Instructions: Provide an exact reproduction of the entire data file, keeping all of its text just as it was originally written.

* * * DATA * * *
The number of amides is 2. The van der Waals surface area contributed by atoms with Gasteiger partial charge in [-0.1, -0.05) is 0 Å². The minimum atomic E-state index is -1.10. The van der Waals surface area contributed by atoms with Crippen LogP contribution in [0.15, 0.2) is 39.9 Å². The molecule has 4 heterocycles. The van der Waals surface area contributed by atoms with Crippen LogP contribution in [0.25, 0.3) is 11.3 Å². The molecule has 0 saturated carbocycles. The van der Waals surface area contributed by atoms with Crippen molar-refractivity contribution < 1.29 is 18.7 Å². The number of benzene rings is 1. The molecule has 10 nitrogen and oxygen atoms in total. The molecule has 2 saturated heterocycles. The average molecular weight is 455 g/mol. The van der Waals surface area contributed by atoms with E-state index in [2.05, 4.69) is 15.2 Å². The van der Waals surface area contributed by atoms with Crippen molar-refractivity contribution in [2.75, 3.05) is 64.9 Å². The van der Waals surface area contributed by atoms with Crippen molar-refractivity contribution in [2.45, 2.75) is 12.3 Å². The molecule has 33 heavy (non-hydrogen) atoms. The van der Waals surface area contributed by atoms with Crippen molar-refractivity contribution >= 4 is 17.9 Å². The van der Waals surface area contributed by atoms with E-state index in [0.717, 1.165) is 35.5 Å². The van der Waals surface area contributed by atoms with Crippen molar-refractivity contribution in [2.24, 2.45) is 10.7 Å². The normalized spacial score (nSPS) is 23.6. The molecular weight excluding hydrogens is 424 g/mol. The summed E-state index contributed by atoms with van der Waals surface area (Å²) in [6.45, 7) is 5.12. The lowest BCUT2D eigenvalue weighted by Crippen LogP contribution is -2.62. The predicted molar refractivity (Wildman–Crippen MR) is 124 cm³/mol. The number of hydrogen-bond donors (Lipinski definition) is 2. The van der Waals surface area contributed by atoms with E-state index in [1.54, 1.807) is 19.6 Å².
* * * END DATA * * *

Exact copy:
The number of amides is 2. The van der Waals surface area contributed by atoms with Gasteiger partial charge in [-0.1, -0.05) is 0 Å². The minimum atomic E-state index is -1.10. The van der Waals surface area contributed by atoms with Crippen LogP contribution in [0.15, 0.2) is 39.9 Å². The molecule has 4 heterocycles. The van der Waals surface area contributed by atoms with Crippen LogP contribution in [0.25, 0.3) is 11.3 Å². The molecule has 0 saturated carbocycles. The van der Waals surface area contributed by atoms with Crippen molar-refractivity contribution < 1.29 is 18.7 Å². The number of benzene rings is 1. The molecule has 10 nitrogen and oxygen atoms in total. The molecule has 2 saturated heterocycles. The average molecular weight is 455 g/mol. The van der Waals surface area contributed by atoms with E-state index in [2.05, 4.69) is 15.2 Å². The van der Waals surface area contributed by atoms with Crippen molar-refractivity contribution in [2.75, 3.05) is 64.9 Å². The van der Waals surface area contributed by atoms with Crippen molar-refractivity contribution in [2.45, 2.75) is 12.3 Å². The molecule has 33 heavy (non-hydrogen) atoms. The van der Waals surface area contributed by atoms with Crippen molar-refractivity contribution >= 4 is 17.9 Å². The van der Waals surface area contributed by atoms with E-state index in [0.717, 1.165) is 35.5 Å². The van der Waals surface area contributed by atoms with Crippen molar-refractivity contribution in [2.24, 2.45) is 10.7 Å². The normalized spacial score (nSPS) is 23.6. The molecular weight excluding hydrogens is 424 g/mol. The summed E-state index contributed by atoms with van der Waals surface area (Å²) in [6.45, 7) is 5.12. The lowest BCUT2D eigenvalue weighted by Crippen LogP contribution is -2.62. The predicted molar refractivity (Wildman–Crippen MR) is 124 cm³/mol. The number of hydrogen-bond donors (Lipinski definition) is 2. The van der Waals surface area contributed by atoms with E-state index in [1.54, 1.807) is 19.6 Å².